Richard Henry Dickinson was the son of William W. Dickinson, a wealthy planter and slaveholder, and his first wife, Sally Ann Gatewood Dickinson. His age as recorded in U.S. census returns in 1850, 1860, and 1870 indicates that he was born late in 1811 or during the first half of 1812, likely on his parents’ Caroline County plantation. Little is known about Dickinson’s education. By 1839 he was residing in Richmond.
On March 25, 1841, in Middlesex County, Dickinson married Virginia Scott Blackburn. They had at least one daughter and three sons (the last of whom died in infancy) before she died on November 13, 1855. Dickinson never remarried and allowed relatives to care for his children. In 1860 he lived alone on Mayo Street between Franklin and Ross streets near the center of Richmond’s slave-trading district. To the census enumerator that year he reported owning $70,000 in real estate and $80,000 in personal property, including nineteen slaves. He worked as a clerk and in partnership with one or both of his brothers, James M. Gatewood Dickinson and Robert L. Dickinson, in the slave-trading business of Dickinson and Brother (also Dickinson and Brothers), which operated in Richmond from 1844 to 1854. They purchased slaves from smaller companies and dealers elsewhere in Virginia and in Maryland for resale to dealers in the markets of New Orleans and perhaps other southwestern cities. During the years 1846 to 1849, they may have sold as many as 2,000 slaves annually, mostly to other traders.
From the mid-1850s to the mid-1860s Dickinson was senior partner in his own trading house, Dickinson, Hill & Co. His most important partners were Charles B. Hill and Nathaniel Boush Hill, the former a founding director of the Traders Bank and the latter a member of the city council. It was reported that in 1856 their company sold slaves worth $2 million, although extant account books indicate a total closer to $200,000. It is possible that the larger sum represented the combined transactions of all of the city’s several large slave-trading firms. Richmond’s slave traders were engaged in the largest and one of the most important commercial enterprises in the state.
Dickinson acquired valuable real estate holdings in Richmond and conducted business at several locations in the vicinity of the State Capitol and the city’s principal hotels, including at the Bell Tavern. During the Civil War, his offices stood at Franklin and Wall streets in the heart of the slave-trading district. In 1861 Dickinson was one of the owners of the Saint Charles Hotel, successor to the Bell Tavern as a prime site for slave auctions and traders’ offices. Later in the war it became a. He served as a private in Company D, 1st Virginia State Reserves, for several years during the war.
. In February and March 1865, the company, along with several other traders, announced that “in consequence of the increased taxes of one hundred per cent. upon the taxes of the year 1864 by the Confederate Government, we hereby give notice that, from this date, our charges for commission and taxes on all sales of Negroes will be ten per cent.” A few days later his company advertised a sale of forty slaves from a single estate, and on March 13, Hill and Dickinson advertised for two reliable men, above the age for conscription, to work as watchmen, presumably at their premises. They also sought two experienced men to serve as plantation overseers in one of the counties of lower Virginia.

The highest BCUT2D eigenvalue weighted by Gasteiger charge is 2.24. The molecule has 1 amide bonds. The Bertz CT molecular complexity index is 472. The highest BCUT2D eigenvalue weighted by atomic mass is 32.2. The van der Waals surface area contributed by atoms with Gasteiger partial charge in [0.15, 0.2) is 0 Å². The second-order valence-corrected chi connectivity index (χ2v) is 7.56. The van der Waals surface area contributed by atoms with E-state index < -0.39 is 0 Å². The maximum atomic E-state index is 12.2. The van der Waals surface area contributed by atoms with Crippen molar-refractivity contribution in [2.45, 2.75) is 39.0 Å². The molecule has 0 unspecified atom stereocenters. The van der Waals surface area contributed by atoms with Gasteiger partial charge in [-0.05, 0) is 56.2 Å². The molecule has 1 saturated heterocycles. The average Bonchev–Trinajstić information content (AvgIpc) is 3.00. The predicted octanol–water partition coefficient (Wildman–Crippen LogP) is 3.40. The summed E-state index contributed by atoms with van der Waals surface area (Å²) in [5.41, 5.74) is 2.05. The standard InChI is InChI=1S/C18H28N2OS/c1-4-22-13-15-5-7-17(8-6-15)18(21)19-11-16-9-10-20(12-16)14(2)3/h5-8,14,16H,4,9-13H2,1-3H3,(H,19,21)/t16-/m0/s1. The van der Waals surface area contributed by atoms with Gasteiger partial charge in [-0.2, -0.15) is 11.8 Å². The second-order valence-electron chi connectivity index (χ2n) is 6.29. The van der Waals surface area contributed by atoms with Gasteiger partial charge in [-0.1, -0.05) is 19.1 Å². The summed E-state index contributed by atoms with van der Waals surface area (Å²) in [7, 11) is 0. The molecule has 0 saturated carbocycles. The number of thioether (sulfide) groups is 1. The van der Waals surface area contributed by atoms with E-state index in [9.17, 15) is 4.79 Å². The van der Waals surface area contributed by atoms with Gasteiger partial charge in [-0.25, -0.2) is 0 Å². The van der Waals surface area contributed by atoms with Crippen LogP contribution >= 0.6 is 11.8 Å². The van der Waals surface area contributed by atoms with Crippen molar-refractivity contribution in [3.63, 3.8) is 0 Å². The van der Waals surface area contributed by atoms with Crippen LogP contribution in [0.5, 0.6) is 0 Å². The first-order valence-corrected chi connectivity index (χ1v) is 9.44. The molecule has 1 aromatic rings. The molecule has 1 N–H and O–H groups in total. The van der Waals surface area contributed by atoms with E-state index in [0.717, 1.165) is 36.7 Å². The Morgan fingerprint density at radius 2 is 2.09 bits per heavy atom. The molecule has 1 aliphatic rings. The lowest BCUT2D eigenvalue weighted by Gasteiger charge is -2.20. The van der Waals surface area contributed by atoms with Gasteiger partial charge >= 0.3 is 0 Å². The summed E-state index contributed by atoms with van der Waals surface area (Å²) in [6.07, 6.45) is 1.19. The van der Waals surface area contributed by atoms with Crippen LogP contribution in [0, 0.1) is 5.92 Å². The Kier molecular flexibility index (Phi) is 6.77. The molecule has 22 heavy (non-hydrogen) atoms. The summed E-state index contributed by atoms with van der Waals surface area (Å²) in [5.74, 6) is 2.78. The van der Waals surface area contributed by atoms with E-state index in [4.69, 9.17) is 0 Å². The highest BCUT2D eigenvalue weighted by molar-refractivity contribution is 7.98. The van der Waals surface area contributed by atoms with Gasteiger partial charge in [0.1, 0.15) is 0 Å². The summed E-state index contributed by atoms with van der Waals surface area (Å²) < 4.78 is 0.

In May 1865 the U.S. government’s internal revenue service identified Dickinson as a peddler fourth class, apparently catering to the soldiers. The burning of much of Richmond’s business district in April 1865, the, and the abolition of slavery destroyed the value of much of Dickinson’s Richmond property and terminated his business career. By 1867 he had moved to Middlesex County, where in 1870 he was living with a brother-in-law. Most likely he died in that county, but the date of his death and the place of his burial are not known. Dickinson may have been thought in imminent danger of dying when at 9:30 on Saturday morning, August 2, 1873, a creditor of the estate of one of his brothers (for whom Dickinson was the executor) asked the clerk of the Richmond City Court of Chancery to make an exact note of the time and date and enter a memorandum in the court’s records that he had filed a suit against the executor. On February 4, 1874, the Henrico County Court assigned administration of that estate to the county sheriff, the executor, Dickinson, “having departed this life more than three months ago.” The Middlesex County Court appointed an administrator for his estate on November 26, 1873. His relatives did not have his death recorded in the official death register, and Richmond newspapers printed no notice of the death of a once-prominent local businessman.